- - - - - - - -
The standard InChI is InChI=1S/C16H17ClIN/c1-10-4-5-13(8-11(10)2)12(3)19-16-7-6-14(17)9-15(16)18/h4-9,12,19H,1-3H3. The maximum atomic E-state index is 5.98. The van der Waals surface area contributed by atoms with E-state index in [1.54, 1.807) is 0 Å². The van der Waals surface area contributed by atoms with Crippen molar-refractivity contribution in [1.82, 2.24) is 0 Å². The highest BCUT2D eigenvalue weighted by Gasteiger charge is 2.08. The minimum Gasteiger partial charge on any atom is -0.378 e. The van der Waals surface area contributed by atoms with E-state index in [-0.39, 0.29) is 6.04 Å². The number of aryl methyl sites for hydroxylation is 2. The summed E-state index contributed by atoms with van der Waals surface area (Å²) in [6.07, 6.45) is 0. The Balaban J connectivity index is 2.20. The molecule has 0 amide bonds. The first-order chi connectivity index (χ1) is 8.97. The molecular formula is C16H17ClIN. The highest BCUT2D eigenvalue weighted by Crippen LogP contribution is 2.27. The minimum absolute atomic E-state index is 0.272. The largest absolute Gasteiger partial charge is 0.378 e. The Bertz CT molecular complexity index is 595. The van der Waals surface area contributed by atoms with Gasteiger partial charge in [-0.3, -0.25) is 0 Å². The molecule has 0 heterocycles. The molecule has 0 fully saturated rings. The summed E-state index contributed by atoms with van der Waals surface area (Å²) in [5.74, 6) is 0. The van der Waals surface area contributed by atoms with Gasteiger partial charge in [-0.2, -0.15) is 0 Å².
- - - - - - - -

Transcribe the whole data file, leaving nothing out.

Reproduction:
The standard InChI is InChI=1S/C16H17ClIN/c1-10-4-5-13(8-11(10)2)12(3)19-16-7-6-14(17)9-15(16)18/h4-9,12,19H,1-3H3. The maximum atomic E-state index is 5.98. The van der Waals surface area contributed by atoms with E-state index in [1.54, 1.807) is 0 Å². The van der Waals surface area contributed by atoms with Crippen molar-refractivity contribution in [1.82, 2.24) is 0 Å². The highest BCUT2D eigenvalue weighted by Gasteiger charge is 2.08. The minimum Gasteiger partial charge on any atom is -0.378 e. The van der Waals surface area contributed by atoms with E-state index in [-0.39, 0.29) is 6.04 Å². The number of aryl methyl sites for hydroxylation is 2. The summed E-state index contributed by atoms with van der Waals surface area (Å²) in [6.07, 6.45) is 0. The Balaban J connectivity index is 2.20. The molecule has 0 amide bonds. The first-order chi connectivity index (χ1) is 8.97. The molecular formula is C16H17ClIN. The highest BCUT2D eigenvalue weighted by Crippen LogP contribution is 2.27. The minimum absolute atomic E-state index is 0.272. The largest absolute Gasteiger partial charge is 0.378 e. The Bertz CT molecular complexity index is 595. The van der Waals surface area contributed by atoms with Gasteiger partial charge in [-0.3, -0.25) is 0 Å². The molecule has 0 heterocycles. The molecule has 0 fully saturated rings. The summed E-state index contributed by atoms with van der Waals surface area (Å²) in [5.74, 6) is 0. The van der Waals surface area contributed by atoms with Gasteiger partial charge in [-0.2, -0.15) is 0 Å².